Last night I listened to a lecture from Yale Divinity School by James Forbes, former pastor of Riverside Church in New York City. It’s a sermon, really, not a lecture. As I listened I was reminded how much I was formed by, and am grateful still for the instruction, traditions, graceful scholarship, commitment to parish ministry and ecumenical vision of Yale Divinity School. Studying there was not the recommended path to ordination in the Lutheran church for students of my age–as it is not today–but it was right for me. I have never regretted for one minute my decision to go there, even though most of my colleagues attended one of our Lutheran seminaries. The Yale Institute of Sacred Music, located administratively between the divinity school and the school of music, drew Kirsten to New Haven. We met there.
When I attended YDS, the faculty included a roster of the most distinguished and famously published Lutheran teachers at one place in this country. Historian George Lindbeck was my academic advisor; philosopher Paul Holmer was my primary teacher (Cornell West was hired right after Holmer retired), ethicist Gene Outka, historian Sidney Ahlstrom, New Testament scholar Nihls Alstrup Dahl were all Lutherans. Jaroslav Pelkan was there, working primarily with Ph.D. students. Just before I arrived, Dean Robert C. Johnson (a Presbyterian) began teaching a course on the theology of Martin Luther, which was always fully enrolled, as I recall. Johnson told us that he could not imagine YDS without a core course on Luther’s theology. Roland Bainton, who wrote Here I Stand, the best-selling biography of Martin Luther, was in his late eighties in the first years of my seminary education. At the middle of the day he would peddle his custom-made 16-speed bicycle up the hill from Sterling Library to have lunch with students in the Divinity School refectory.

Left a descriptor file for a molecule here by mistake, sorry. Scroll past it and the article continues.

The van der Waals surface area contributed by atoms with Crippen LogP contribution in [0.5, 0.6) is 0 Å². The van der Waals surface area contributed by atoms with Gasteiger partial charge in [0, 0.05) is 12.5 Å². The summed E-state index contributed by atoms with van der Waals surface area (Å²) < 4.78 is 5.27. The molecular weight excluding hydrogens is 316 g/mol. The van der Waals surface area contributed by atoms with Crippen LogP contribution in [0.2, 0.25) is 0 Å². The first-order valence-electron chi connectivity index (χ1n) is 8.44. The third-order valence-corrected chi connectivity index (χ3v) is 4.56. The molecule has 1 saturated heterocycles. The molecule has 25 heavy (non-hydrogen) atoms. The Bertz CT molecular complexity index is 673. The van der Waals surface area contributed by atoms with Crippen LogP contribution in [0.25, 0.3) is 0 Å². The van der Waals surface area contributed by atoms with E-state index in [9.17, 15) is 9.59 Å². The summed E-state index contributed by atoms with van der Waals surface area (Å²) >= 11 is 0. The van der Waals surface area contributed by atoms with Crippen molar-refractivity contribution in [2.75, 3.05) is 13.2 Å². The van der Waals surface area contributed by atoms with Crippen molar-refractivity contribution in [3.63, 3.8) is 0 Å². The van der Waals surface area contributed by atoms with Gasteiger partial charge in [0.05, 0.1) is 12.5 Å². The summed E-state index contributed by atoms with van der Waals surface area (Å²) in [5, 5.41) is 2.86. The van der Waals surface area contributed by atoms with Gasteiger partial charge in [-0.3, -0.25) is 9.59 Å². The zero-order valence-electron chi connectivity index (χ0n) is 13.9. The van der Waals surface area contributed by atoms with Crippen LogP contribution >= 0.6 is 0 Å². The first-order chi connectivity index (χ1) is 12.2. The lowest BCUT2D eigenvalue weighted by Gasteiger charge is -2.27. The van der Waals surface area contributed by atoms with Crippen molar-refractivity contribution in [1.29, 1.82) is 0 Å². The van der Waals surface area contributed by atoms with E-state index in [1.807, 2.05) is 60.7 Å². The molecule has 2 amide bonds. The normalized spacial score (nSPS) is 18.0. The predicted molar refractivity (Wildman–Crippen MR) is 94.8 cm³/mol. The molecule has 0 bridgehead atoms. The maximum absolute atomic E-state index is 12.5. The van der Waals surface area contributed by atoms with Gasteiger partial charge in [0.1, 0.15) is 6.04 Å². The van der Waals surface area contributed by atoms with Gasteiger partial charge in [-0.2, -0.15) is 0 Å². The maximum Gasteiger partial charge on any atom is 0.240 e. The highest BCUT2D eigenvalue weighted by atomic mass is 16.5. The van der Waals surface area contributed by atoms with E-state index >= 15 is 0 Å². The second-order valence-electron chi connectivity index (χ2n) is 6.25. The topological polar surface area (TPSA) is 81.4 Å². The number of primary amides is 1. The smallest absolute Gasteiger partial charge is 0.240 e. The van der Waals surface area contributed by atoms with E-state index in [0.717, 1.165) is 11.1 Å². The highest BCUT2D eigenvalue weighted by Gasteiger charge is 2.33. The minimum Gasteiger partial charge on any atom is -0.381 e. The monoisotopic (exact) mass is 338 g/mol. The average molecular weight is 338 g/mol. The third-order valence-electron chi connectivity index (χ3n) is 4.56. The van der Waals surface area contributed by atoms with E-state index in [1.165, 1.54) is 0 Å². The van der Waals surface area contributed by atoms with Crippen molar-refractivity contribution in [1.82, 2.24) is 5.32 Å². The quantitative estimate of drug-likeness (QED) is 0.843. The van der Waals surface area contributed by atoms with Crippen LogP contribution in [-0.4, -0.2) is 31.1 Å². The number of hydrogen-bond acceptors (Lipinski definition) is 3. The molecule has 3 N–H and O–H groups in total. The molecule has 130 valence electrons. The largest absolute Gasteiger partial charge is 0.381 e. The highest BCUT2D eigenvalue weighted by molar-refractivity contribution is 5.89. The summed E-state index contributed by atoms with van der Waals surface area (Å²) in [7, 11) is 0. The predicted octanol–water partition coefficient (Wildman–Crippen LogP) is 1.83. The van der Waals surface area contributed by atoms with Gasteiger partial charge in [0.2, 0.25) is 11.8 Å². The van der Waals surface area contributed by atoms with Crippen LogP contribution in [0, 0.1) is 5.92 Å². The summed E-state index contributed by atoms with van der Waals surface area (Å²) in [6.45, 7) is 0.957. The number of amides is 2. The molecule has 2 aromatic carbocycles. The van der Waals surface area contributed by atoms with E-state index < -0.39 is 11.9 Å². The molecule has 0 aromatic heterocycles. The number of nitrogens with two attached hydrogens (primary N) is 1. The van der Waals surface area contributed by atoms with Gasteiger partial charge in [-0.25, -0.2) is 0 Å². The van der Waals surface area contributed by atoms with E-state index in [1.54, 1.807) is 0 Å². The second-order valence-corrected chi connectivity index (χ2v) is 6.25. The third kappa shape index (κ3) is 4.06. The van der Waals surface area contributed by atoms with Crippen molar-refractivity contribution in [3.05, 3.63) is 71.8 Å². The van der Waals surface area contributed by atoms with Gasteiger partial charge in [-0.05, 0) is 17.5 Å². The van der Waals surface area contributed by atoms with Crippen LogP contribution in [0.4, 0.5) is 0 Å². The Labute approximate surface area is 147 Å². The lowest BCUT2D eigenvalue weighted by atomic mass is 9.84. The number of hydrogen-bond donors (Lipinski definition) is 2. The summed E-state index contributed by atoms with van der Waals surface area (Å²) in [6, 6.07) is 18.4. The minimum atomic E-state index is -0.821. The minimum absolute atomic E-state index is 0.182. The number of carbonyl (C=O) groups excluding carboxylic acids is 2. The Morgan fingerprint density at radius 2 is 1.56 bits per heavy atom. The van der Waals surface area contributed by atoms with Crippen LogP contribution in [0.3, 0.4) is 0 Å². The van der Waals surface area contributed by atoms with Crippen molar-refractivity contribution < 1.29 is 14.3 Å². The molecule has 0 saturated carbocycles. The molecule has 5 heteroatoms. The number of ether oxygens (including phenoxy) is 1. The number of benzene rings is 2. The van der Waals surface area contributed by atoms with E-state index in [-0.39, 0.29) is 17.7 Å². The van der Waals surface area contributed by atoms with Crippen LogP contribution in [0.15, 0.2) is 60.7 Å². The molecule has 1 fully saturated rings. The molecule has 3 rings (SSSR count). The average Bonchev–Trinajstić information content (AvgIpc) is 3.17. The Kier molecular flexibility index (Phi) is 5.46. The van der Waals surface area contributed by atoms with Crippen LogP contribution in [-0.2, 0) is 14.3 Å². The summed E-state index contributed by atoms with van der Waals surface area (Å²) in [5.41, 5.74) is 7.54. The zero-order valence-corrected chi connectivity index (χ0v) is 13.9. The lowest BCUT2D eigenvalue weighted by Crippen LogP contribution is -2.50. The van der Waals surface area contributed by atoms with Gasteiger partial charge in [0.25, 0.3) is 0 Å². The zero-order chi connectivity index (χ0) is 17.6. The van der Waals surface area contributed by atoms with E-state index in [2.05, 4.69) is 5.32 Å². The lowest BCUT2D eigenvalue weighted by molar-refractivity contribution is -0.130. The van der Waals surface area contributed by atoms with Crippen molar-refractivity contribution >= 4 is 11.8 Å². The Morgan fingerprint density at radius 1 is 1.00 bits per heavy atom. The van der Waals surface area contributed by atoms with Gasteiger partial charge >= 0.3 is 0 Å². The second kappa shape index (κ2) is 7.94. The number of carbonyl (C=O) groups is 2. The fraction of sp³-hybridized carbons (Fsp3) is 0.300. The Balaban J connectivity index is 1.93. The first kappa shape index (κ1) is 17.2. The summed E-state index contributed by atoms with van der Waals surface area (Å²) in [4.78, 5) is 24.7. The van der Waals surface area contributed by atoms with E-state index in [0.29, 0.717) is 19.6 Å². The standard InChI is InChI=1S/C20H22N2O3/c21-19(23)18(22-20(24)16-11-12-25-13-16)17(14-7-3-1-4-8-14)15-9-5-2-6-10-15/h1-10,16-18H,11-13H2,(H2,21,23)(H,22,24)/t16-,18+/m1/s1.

Unexpected gifts of YDS came to me from teachers who spoke from the other main corners of the Christian church. There were Roman Catholics: Henri Nouwen, Sister Margaret Farley, known for her controversial (and Vatican censured) work on sexual ethics; the great liturgical scholar Aidan Kavanagh, a Benedictine monk who taught the principles of worship. Theologians David Kelsey, Hans Frei and Brevard Childs who came from the Reformed tradition, I believe. There were New England Congregationalists such as Bainton, biblical scholar Davie Napier and Dean Harry Adams; and Episcopalians Rowan Greer, who taught the Early Church Fathers, and Dean Kelly Clark in his seersucker blazer, blue jeans and boat shoes.
Finally (and, I’m thinking tonight, most importantly) there was Yale Divinity School’s solid connection to the historic black churches. During my years at YDS there was always at least one visiting preaching teacher from a black church in New York City. The thought must have been that in order to understand American Christian churches, students needed to become acquainted with, and hear from, that bright and boisterous corner of the Protestant world. James Forbes still represents that powerful branch of Christian thought and practice in America. Here’s the link to the lecture. http://new.livestream.com/yaledivinityschool/forbes Forbes begins about 17 minutes into the video.